Even the most casual reader leafing through the pages of this book will quickly realize that it is not the thoughts of one indi vidual set down on paper, but rather the synergism of many people. Herbert Goeler of American Cyanamid and Keith Slater of Johns-Manville, the latter now retired, are certainly the brightest stars in my particular customer service galaxy. They have been well-springs of information, thinkers and thought starters, friends and fellow-believers, for almost two decades. Without the encouragement and inspiration they gave me, this book would be much shorter and far less relevant. In 1984, my firm presented Herb and Keith with our special qPatron Saintq Award; it doesn't say nearly enough for what they have meant to me personally and, through me, to the field of customer service management where I disseminate ideas and guidance as an editor and teacher. Some years ago, the American Management Associations asked me to chair a series of seminars on Customer Service Management in the U. S. and Canada. Through this activity I met many wonderful people who in many cases taught me more than I taught them.customer service manager selects his or her top choices from among a group of resumAcs and then asks the personnel ... basic interviewing techniques, but should not be overly concerned that they do not have the professional skills of the full-time interviewer. ... the fact that customer service people are generally better qualified to hire their own people because of the specialized requirements of the job.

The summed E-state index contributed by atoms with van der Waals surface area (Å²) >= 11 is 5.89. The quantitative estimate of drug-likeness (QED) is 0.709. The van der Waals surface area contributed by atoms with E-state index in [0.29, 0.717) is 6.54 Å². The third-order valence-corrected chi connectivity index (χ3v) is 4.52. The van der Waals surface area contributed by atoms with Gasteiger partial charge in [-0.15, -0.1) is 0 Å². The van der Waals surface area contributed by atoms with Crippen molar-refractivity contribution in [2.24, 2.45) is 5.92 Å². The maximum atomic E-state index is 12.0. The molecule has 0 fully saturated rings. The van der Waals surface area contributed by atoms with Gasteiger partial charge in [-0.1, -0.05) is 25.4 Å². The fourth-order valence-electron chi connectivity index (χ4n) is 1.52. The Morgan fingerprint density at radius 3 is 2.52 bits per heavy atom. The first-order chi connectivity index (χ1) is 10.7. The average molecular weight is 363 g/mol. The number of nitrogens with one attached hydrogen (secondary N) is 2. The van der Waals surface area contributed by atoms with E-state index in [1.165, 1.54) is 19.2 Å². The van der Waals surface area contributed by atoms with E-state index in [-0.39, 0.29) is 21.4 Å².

|Title||:||Practical Handbook of CUSTOMER SERVICE OPERATIONS|
|Publisher||:||Springer Science & Business Media - 2012-12-06|